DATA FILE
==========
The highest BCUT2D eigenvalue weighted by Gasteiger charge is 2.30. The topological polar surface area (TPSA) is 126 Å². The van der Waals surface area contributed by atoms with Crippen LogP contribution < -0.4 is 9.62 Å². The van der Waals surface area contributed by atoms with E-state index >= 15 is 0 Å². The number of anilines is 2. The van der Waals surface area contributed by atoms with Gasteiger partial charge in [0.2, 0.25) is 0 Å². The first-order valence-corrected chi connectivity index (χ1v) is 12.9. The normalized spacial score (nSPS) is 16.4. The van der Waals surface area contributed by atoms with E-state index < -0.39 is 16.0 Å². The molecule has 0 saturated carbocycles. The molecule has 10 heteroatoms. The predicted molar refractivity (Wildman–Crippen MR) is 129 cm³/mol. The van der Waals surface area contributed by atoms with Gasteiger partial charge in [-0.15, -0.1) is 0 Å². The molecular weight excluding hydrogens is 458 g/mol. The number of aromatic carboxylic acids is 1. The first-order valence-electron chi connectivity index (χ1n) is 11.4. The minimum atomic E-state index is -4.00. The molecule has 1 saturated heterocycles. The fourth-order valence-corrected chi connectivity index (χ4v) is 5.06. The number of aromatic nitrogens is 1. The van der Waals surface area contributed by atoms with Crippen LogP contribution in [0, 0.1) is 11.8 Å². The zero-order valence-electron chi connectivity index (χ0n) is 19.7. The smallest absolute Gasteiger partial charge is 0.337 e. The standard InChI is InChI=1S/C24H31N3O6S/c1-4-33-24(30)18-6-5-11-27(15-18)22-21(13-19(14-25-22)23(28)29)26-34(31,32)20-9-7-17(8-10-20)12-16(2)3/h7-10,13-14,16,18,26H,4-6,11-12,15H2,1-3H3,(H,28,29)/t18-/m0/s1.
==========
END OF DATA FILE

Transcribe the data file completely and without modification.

The highest BCUT2D eigenvalue weighted by Gasteiger charge is 2.30. The topological polar surface area (TPSA) is 126 Å². The van der Waals surface area contributed by atoms with Crippen LogP contribution < -0.4 is 9.62 Å². The van der Waals surface area contributed by atoms with E-state index >= 15 is 0 Å². The number of anilines is 2. The van der Waals surface area contributed by atoms with Gasteiger partial charge in [0.2, 0.25) is 0 Å². The first-order valence-corrected chi connectivity index (χ1v) is 12.9. The normalized spacial score (nSPS) is 16.4. The van der Waals surface area contributed by atoms with E-state index < -0.39 is 16.0 Å². The molecule has 0 saturated carbocycles. The molecule has 10 heteroatoms. The predicted molar refractivity (Wildman–Crippen MR) is 129 cm³/mol. The van der Waals surface area contributed by atoms with Gasteiger partial charge in [-0.15, -0.1) is 0 Å². The molecular weight excluding hydrogens is 458 g/mol. The number of aromatic carboxylic acids is 1. The first-order valence-electron chi connectivity index (χ1n) is 11.4. The minimum atomic E-state index is -4.00. The molecule has 1 saturated heterocycles. The fourth-order valence-corrected chi connectivity index (χ4v) is 5.06. The number of aromatic nitrogens is 1. The van der Waals surface area contributed by atoms with Crippen LogP contribution in [0, 0.1) is 11.8 Å². The zero-order valence-electron chi connectivity index (χ0n) is 19.7. The smallest absolute Gasteiger partial charge is 0.337 e. The standard InChI is InChI=1S/C24H31N3O6S/c1-4-33-24(30)18-6-5-11-27(15-18)22-21(13-19(14-25-22)23(28)29)26-34(31,32)20-9-7-17(8-10-20)12-16(2)3/h7-10,13-14,16,18,26H,4-6,11-12,15H2,1-3H3,(H,28,29)/t18-/m0/s1.